Home arrow static arrow Java Programming [Archive] - Inherited Method Not Working
Warning: Creating default object from empty value in /www/htdocs/w008deb8/wiki/components/com_staticxt/staticxt.php on line 51
Java Programming [Archive] - Inherited Method Not Working
This topic has 5 replies on 1 page.

Posts:340
Registered: 7/8/04
Inherited Method Not Working  
Aug 6, 2004 10:15 AM



 
Hi,

I have a situation like this:
class Parent {	private int mInt;	public int getInt() { return mInt; }} class Child extends Parent {	private static final int mInt = 100;} public class Test {	public static void main(String args[]) {		Child child = new Child();		System.out.println(child.getInt());	}}

Running "java Test" outputs the value 0, when I want it to output 100. I'm guessing this has something to do with the fact that added the "static" modifier to mInt in the child class. But can anyone explain what is going on in more detail?

Also, I want some of the Parent's subclasses to be able to set "mInt" on a per object basis (non-static), but in some of the other subclasses mInt will be a static value. I was hoping to be able to do this without explicitly overiding getInt() in the static subclasses, which is the only workaround I've found so far.

Thanks for any ideas,
John
 

Posts:105
Registered: 6/8/04
Re: Inherited Method Not Working  
Aug 6, 2004 10:23 AM (reply 1 of 5)



 
I believe the problem is that mInt is private in the parent--subclasses only have access to public and protected fields.

If, however, there were a Parent.setInt() method, and you called that to set mInt at 100, it should output 100. Or just change mInt to protected rather than private.

As for your desire for a semi-static field, I don't think that can work simply by redeclaring the variable as static. However, if you aren't going to change mInt (as implied by your declaration of "final"), perhaps simply create a static variable mIntStatic, and set mInt equal to mIntStatic upon initialization?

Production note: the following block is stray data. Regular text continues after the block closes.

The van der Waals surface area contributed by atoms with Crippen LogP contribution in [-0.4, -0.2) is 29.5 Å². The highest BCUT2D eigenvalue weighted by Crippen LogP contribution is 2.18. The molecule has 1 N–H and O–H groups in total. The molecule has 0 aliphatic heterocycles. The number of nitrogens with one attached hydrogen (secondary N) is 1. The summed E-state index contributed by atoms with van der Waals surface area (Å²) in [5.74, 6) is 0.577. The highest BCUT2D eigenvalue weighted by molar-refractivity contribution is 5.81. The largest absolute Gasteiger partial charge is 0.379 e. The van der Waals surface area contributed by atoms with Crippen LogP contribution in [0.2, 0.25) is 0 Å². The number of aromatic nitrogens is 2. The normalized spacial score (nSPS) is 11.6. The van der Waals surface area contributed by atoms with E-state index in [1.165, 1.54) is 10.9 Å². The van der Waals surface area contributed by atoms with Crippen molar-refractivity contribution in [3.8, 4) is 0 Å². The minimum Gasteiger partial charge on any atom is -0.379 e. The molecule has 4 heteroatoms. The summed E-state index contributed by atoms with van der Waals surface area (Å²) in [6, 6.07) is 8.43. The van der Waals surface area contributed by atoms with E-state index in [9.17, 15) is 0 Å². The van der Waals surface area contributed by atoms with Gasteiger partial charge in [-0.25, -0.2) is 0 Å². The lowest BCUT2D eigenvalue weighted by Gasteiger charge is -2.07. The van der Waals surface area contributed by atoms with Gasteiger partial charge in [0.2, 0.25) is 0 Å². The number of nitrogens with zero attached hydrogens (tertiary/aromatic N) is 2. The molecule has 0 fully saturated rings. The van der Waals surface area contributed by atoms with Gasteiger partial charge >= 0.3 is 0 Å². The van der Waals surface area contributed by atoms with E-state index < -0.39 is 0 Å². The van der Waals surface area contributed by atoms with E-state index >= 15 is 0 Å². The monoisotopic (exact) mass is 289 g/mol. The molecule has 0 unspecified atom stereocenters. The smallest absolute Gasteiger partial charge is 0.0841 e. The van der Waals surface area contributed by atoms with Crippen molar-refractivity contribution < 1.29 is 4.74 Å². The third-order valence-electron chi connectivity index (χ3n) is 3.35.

Posts:24,036
Registered: 2/3/03
Re: Inherited Method Not Working  
Aug 6, 2004 10:36 AM (reply 2 of 5)



 
Running "java Test" outputs the value 0, when I want
it to output 100. I'm guessing this has something to
do with the fact that added the "static" modifier to
mInt in the child class. But can anyone explain what
is going on in more detail?

It has more to do with the members being private. Try naming the variable something completely different in the child class and see if that helps your understanding.
 

Posts:24,036
Registered: 2/3/03
Re: Inherited Method Not Working  
Aug 6, 2004 10:38 AM (reply 3 of 5)



 
Also, I want some of the Parent's subclasses to be
able to set "mInt" on a per object basis (non-static),
but in some of the other subclasses mInt will be a
static value.

What are you envisioning here? A static member is one that is pertinent to a class, not each object. There's no way to have a member be static for some subclasses and an instance variable for others.
 

Posts:21,718
Registered: 98-02-20
Re: Inherited Method Not Working  
Aug 6, 2004 10:40 AM (reply 4 of 5)



 
Maybe this will clarify:

class Parent{    private int mInt;    public int getInt()    {        System.out.print("from parent: ");        return mInt;    }} class Child extends Parent{    public static final int mInt = 100;} public class Test{    public static void main(String args[])    {        Child child = new Child();        System.out.println(child.getInt());        System.out.println("from child: " + Child.mInt);    }}


You aren't overriding the parent data member mInt when you declare a static variable of the same name in Child. One is associated with the instance of the Parent class, the other with the Child class.

%
 

Posts:340
Registered: 7/8/04
Re: Inherited Method Not Working  
Aug 6, 2004 10:49 AM (reply 5 of 5)



 
Thanks everyone for the explanations. Based on some other tests, I see that the Child really is creating it's own member mInt, rather than inheriting it. I think I'll just need to re-implement getInt() in child classes to get the optionally static behaviour I want. A pretty easy workaround, though.

Thanks again,
John
 
This topic has 5 replies on 1 page.